The man who became the first person to die after riding an electric scooter in Denver has been identified as Cameron Hagan, a 26-year-old from Billings, Montana, who was visiting Colorado at the time of the August 4 collision that led to his passing five days later, on August 9. And the circumstances of the accident demonstrate how difficult it is for such vehicles to be safely incorporated into Denver's transportation mix.
According to a Denver Police Department traffic report accessed by the Billings Gazette, Hagan and a friend, Christian Johner, were riding rented Lyft scooters in the eastbound lane of West 32nd Avenue near Eliot Street when Hagan tried to cross the street.
He rode directly in front of a Honda Civic driven by an unidentified 27-year-old Denver resident, the report states. The impact threw Hagan from the scooter, and he suffered severe head injuries. He was not wearing a helmet. (Lyft provides those free to riders, but only at a single location, 1401 Zuni Street, on Wednesdays and Fridays between 5 p.m. and 8 p.m. Hagan and Johner were riding on a Sunday.)
The Gazette notes that the Honda driver was not charged with a crime because Hagan was found to be at fault in the accident, but Johner disputes that conclusion. "There was a lifted pickup truck that was parked, not illegally, but obstructing his view to tell if the car was there," he told the paper. "The same parked truck limited the vision of the driver. It wasn't the fault of the driver and it wasn't the fault of Cameron."
Risk has been part of the scooter story in Denver since the vehicles were introduced in the Mile High City in June 2018. This past October, we documented eleven accidents and two additional offenses involving scooters that took place during a four-month span, and such incidents have only proliferated since then. That's why the Denver City Council passed new scooter rules for a pilot program in December that called for the vehicles to travel "in any bicycle lane or in the roadway if the maximum speed limit of the roadway does not exceed thirty miles per hour."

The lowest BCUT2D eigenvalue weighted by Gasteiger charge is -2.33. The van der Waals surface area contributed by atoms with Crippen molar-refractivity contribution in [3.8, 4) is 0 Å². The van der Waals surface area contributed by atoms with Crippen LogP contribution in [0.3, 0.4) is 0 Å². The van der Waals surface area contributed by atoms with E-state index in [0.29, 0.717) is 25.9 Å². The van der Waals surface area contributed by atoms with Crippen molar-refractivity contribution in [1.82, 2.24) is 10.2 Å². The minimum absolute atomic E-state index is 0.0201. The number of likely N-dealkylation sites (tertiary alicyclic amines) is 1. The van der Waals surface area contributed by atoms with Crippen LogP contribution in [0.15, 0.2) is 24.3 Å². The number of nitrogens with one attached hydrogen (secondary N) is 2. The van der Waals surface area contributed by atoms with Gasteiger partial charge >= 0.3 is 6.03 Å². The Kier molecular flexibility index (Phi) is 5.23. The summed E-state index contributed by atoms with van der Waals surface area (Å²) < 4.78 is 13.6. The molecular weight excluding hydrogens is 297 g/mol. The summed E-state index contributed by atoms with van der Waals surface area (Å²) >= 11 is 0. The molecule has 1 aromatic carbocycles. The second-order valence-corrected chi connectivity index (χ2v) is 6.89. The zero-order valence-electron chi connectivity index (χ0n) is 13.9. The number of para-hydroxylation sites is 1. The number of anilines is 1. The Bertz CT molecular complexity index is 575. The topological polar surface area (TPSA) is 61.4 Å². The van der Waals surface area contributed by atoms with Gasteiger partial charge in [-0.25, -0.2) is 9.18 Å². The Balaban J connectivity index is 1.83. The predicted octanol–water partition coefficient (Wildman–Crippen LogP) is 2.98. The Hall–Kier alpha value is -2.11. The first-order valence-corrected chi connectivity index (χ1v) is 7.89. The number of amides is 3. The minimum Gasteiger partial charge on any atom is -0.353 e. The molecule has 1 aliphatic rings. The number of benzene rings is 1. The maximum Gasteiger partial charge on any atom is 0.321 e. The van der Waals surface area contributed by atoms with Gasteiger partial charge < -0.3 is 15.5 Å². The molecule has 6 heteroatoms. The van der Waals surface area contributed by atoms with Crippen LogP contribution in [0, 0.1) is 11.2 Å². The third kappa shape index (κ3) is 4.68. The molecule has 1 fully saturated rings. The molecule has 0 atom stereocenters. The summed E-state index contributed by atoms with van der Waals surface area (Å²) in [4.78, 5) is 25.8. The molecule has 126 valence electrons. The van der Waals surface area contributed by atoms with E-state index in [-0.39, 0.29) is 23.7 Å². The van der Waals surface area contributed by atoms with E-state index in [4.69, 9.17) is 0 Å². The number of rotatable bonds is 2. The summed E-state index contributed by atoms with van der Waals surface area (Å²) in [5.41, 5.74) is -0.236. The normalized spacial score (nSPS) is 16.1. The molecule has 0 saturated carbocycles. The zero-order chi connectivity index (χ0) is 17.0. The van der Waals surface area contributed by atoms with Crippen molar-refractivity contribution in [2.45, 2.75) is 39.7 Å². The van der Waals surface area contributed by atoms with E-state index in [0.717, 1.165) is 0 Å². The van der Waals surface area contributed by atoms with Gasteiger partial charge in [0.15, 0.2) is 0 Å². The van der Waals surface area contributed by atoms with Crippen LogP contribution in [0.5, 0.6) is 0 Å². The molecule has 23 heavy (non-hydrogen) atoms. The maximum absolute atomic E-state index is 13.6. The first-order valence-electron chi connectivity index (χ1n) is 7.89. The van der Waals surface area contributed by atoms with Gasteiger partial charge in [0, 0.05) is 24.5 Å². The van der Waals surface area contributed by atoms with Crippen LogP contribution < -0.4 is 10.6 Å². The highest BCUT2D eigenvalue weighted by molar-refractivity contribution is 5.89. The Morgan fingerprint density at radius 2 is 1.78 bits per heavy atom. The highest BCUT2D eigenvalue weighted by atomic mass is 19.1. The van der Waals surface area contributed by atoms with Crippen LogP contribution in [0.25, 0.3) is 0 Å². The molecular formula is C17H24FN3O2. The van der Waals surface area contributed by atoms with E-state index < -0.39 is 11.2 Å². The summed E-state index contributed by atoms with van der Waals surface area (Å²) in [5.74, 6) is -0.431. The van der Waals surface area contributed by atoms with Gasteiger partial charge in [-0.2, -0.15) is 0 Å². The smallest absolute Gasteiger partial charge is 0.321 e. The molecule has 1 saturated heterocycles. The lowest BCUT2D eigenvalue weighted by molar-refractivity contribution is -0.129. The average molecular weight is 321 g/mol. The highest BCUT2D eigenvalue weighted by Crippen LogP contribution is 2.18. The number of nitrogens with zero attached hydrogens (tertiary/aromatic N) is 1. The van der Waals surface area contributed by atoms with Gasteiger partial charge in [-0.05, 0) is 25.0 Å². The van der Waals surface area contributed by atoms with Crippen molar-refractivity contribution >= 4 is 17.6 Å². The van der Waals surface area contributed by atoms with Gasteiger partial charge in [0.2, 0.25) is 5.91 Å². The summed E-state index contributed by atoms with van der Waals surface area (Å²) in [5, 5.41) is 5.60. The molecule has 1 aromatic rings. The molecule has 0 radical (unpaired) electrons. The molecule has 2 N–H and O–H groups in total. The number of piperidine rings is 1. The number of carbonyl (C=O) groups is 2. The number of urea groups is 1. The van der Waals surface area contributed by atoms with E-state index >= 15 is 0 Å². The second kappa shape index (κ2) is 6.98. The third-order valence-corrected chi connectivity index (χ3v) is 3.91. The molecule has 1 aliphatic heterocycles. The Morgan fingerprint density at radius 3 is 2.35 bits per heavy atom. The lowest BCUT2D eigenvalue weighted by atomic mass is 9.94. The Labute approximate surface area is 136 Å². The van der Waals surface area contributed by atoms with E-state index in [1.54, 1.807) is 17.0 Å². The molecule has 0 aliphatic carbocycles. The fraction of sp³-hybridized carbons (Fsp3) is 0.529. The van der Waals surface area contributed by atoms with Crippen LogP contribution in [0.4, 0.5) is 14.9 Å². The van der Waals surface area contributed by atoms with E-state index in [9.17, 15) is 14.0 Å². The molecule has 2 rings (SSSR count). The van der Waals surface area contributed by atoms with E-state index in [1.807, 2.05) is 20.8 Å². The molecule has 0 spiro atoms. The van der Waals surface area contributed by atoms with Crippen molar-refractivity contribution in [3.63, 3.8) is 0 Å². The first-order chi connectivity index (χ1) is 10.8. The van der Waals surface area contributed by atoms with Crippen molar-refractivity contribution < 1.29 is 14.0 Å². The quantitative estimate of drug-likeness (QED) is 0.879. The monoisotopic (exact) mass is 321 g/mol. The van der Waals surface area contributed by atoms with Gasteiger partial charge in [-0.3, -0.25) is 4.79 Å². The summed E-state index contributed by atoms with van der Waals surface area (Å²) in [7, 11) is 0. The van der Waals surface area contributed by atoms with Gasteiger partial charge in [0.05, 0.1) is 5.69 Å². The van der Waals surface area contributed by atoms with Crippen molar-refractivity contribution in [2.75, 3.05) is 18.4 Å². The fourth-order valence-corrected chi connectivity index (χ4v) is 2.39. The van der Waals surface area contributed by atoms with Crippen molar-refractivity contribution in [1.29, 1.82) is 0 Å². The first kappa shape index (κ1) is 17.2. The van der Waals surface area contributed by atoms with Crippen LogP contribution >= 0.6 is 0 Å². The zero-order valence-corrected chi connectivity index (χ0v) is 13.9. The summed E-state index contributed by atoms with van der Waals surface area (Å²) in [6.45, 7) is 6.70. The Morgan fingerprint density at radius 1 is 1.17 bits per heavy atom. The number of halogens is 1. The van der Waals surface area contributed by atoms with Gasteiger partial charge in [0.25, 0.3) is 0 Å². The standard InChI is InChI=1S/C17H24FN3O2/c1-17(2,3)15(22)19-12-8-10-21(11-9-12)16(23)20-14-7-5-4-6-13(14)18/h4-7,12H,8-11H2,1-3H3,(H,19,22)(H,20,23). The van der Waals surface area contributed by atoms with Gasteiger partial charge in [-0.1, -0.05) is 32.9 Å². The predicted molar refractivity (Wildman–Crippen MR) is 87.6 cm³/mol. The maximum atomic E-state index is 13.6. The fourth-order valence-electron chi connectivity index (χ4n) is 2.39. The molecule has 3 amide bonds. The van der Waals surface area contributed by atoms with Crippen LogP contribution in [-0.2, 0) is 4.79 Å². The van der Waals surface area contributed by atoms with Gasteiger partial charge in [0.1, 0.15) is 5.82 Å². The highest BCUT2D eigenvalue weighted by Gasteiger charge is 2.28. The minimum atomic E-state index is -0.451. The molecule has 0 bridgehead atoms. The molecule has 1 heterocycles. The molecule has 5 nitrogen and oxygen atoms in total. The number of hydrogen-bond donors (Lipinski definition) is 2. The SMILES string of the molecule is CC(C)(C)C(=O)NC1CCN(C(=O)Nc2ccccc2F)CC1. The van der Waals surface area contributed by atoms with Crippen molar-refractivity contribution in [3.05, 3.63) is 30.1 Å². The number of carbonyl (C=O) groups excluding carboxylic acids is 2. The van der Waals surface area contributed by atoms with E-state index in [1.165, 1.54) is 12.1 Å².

Because the speed limit on West 32nd Avenue in the Highland neighborhood where the crash occurred is 30 mph, Hagan and Johner were legally allowed to ride in the street. The Denver regs don't specify a scooter speed limit under such circumstances, stating only that "it is unlawful for any person to operate an EMS [Electric Mobility Scooter] on a roadway or bicycle lane at a speed greater than is reasonable and prudent under the conditions then existing or in excess of the posted speed limit." However, most scooters top out at around 20 mph.
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On streets with no bike lanes and a speed limit higher than 30 mph, scooter riders are allowed to ride on the sidewalk at no more than 6 mph. But the question of whether this limit is regularly followed or enforced appears to have inspired Denver Public Works to propose that scooters be banned from all sidewalks, period; that proposal will be debated by Denver City Council in the coming weeks, as it considers making the pilot program permanent.
Of course, if scooters aren't allowed on the sidewalks, the result will be more of the vehicles on Denver city streets, and that can have deadly consequences, especially in the evening. Indeed, this week, Atlanta banned scooter use at night following the deaths of four riders.
The Denver Police Department tweet about the accident that killed Hagan was sent out at 8:44 p.m.
Click to read the December 2018 Denver City Council scooter regulations and the Denver Public Works-sponsored draft proposal that calls for banning scooters on sidewalks.